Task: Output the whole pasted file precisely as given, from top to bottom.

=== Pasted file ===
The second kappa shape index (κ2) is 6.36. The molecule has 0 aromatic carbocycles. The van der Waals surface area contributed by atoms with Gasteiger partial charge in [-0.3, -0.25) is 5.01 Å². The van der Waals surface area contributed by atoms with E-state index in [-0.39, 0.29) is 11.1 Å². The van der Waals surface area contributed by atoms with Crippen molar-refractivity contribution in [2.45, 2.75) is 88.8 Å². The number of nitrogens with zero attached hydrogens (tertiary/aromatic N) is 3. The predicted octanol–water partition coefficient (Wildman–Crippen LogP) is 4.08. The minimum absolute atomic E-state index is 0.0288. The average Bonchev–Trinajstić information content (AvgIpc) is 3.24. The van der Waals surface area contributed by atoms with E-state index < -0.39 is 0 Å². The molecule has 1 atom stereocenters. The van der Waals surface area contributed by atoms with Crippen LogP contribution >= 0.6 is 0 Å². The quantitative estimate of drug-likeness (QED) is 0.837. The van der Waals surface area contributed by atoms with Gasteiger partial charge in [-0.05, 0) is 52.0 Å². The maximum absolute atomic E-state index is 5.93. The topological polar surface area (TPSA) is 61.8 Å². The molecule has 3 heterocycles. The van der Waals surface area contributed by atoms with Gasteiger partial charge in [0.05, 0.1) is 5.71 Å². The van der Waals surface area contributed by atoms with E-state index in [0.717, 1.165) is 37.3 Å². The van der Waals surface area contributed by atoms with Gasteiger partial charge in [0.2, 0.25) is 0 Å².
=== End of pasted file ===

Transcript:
The second kappa shape index (κ2) is 6.36. The molecule has 0 aromatic carbocycles. The van der Waals surface area contributed by atoms with Gasteiger partial charge in [-0.3, -0.25) is 5.01 Å². The van der Waals surface area contributed by atoms with E-state index in [-0.39, 0.29) is 11.1 Å². The van der Waals surface area contributed by atoms with Crippen molar-refractivity contribution in [2.45, 2.75) is 88.8 Å². The number of nitrogens with zero attached hydrogens (tertiary/aromatic N) is 3. The predicted octanol–water partition coefficient (Wildman–Crippen LogP) is 4.08. The minimum absolute atomic E-state index is 0.0288. The average Bonchev–Trinajstić information content (AvgIpc) is 3.24. The van der Waals surface area contributed by atoms with E-state index < -0.39 is 0 Å². The molecule has 1 atom stereocenters. The van der Waals surface area contributed by atoms with Crippen LogP contribution >= 0.6 is 0 Å². The quantitative estimate of drug-likeness (QED) is 0.837. The van der Waals surface area contributed by atoms with Gasteiger partial charge in [-0.05, 0) is 52.0 Å². The maximum absolute atomic E-state index is 5.93. The topological polar surface area (TPSA) is 61.8 Å². The molecule has 3 heterocycles. The van der Waals surface area contributed by atoms with Gasteiger partial charge in [0.05, 0.1) is 5.71 Å². The van der Waals surface area contributed by atoms with E-state index in [0.717, 1.165) is 37.3 Å². The van der Waals surface area contributed by atoms with Gasteiger partial charge in [0.2, 0.25) is 0 Å².